I think the regulations are that you have to study 40 hours a month group class or 24 one on one. Basically that’s two hours a day during the week. When I did it I went to CLD which at the time (a year ago now that I finished) was a pretty good school depending on what teacher you got. I always thought TLI was about the same, but recently some people here have being saying otherwise. The other option is Pioneer.

Last I new, the main ‘fake’ school was called CLI, but beofe that they were called Flag. For all I know they might have changed their name again. They have to keep doing that because the visa office blacklists them. My recommendation is take the two hours a day class. You get your money’s worth, there’s plenty of different time slots and still time to earn money (not that you should do something as shocking as working illegally of course). Learning Chinese will really make your time in Taiwan better. I think the only people who disagree with me on this point are those that have never learnt Chinese.

Bri


#7

Thankyou ever so much for this Information BRI… I O U
If there is ever anything I could do for you Please Let me Know…

Thanks again
JC


#8

Would you please re-read your postings, JC?

With crappy English like that (even if this is a message board), I highly doubt your qualifications.


#9

I’ve read all the advice re Chinese lessons … is the situation still the same a year on? If so do you know of a school in Miaoli where I could study? I have an HND Diploma from a Technical College in the UK … but not a bachelors degree … where do I stand with regard to getting an employee to take me on? For the record, I have a residence visa and ARC by default, as my husband is working here.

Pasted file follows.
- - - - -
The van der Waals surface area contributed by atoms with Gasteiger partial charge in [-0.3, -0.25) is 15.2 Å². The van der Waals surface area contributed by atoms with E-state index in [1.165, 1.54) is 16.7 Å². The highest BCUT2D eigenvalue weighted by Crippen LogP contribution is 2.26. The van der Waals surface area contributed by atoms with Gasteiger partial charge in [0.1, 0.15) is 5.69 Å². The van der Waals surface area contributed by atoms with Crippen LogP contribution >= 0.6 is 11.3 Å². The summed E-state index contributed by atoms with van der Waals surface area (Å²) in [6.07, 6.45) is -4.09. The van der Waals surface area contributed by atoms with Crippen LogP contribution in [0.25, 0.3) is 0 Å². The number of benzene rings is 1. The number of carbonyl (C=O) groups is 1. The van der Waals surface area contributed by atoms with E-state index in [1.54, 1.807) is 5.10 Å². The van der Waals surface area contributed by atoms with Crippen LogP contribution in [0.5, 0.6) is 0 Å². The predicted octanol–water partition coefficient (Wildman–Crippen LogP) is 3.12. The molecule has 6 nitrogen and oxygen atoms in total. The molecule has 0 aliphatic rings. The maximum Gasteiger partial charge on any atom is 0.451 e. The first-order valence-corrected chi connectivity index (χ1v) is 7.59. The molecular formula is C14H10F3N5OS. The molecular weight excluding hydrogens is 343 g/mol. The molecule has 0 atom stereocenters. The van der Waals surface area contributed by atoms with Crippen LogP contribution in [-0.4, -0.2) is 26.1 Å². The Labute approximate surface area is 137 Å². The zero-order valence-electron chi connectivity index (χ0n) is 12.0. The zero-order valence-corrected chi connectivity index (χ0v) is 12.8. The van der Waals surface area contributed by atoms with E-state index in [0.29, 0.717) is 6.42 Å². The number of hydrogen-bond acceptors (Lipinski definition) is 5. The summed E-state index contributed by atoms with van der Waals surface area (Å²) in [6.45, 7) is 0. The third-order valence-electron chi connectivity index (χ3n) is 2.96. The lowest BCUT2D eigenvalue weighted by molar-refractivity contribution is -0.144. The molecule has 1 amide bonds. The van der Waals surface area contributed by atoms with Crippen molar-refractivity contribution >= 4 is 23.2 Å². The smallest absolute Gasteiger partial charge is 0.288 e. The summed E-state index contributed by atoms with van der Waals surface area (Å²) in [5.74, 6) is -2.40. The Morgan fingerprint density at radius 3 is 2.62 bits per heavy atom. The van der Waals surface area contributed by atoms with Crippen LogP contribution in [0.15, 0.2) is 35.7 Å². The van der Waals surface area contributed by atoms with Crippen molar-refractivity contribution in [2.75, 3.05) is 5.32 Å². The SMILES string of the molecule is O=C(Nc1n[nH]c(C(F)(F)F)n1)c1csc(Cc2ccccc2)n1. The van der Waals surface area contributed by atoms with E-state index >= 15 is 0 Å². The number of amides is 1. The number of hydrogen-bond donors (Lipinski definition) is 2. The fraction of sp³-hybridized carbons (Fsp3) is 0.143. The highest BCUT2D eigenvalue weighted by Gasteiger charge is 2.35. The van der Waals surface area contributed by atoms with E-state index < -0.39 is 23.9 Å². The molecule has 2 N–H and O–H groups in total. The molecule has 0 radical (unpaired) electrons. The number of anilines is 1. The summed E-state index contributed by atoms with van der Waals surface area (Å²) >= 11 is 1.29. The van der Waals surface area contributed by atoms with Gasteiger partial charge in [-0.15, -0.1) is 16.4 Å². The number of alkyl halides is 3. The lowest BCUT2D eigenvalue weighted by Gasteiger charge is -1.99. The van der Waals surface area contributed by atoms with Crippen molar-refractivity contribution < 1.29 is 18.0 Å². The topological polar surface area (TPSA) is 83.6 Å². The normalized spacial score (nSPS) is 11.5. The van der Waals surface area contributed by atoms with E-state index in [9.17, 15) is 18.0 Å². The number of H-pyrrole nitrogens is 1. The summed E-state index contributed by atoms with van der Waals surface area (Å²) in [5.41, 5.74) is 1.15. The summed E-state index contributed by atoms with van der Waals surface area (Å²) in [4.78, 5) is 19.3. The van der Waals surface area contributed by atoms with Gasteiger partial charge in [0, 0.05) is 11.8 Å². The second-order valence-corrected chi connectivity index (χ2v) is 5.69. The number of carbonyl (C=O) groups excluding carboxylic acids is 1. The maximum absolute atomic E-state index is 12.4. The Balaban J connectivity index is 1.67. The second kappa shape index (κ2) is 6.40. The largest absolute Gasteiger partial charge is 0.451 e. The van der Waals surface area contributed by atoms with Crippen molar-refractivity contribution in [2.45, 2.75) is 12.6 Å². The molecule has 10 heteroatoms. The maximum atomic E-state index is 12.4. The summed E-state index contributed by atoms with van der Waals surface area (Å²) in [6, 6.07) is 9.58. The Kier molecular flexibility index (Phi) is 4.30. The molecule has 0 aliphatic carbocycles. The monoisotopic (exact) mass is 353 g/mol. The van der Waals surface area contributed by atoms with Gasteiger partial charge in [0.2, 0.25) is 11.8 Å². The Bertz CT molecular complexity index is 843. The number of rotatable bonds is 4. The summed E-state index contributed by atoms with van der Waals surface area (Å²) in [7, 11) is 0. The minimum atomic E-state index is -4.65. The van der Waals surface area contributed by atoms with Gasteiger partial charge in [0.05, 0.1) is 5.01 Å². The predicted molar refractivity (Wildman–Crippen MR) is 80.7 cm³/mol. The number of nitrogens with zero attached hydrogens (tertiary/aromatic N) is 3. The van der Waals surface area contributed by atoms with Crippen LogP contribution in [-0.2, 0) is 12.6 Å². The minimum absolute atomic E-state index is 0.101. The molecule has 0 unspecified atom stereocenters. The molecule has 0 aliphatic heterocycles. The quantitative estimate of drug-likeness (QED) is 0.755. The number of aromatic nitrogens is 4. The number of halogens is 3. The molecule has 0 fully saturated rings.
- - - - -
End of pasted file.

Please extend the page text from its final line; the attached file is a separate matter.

many thanks


#10

[quote=“Zara”]I’ve read all the advice re Chinese lessons … is the situation still the same a year on? If so do you know of a school in Miaoli where I could study? I have an HND Diploma from a Technical College in the UK … but not a bachelors degree … where do I stand with regard to getting an employee to take me on? For the record, I have a residence visa and ARC by default, as my husband is working here.
many thanks[/quote]

I assume your post is regarding learning Chinese rather than extending residency, as you already have an ARC ?


#11

Sorry I obviously didn’t make my plea very clear! I want to teach legally … but I don’ t have a degree … do you know whether a school will employ me if I have a diploma rather than a degree?


#12

What sort of a diploma ? The term is used to mean several things. When the regulations state “degree” they mean a Bachelor’s degree from a university - whether the regulations are applied uniformly throughout Taiwan is another question which I’m afraid I can’t answer.


#13

Zara, my (limited) experience of teaching here suggests that if you’re white and breathing then you will probably be easily employable.

Speaking English reasonably well will also help, but I’ve met several Russians, Ukranians, Quebecois, Afrikaaners etc whose abilities would raise a few eyebrows. eg “They doesn’t care.” being used with a straight face

Hell, even JC could probably find a job.

On the other hand, I recently met a well-spoken and educated guy, who happened to be of Bangladeshi origin. He never even got as far as the interview.

Hmm, is a residence visa the same as a working visa? You may be allowed to be here, but not allowed to work. I think you are supposed to have a degree to obtain a legal work permit, but I’m not sure.

I’ve met people who have submitted photocopies of certificates created using MS Word, or bought a degree and TESOL cert in Bangkok - NT$2500 apiece. I even heard one story of someone who had managed to find a graduate with the same name as him and written to the university to get a ‘replacement’ certificate.

Hope this helps.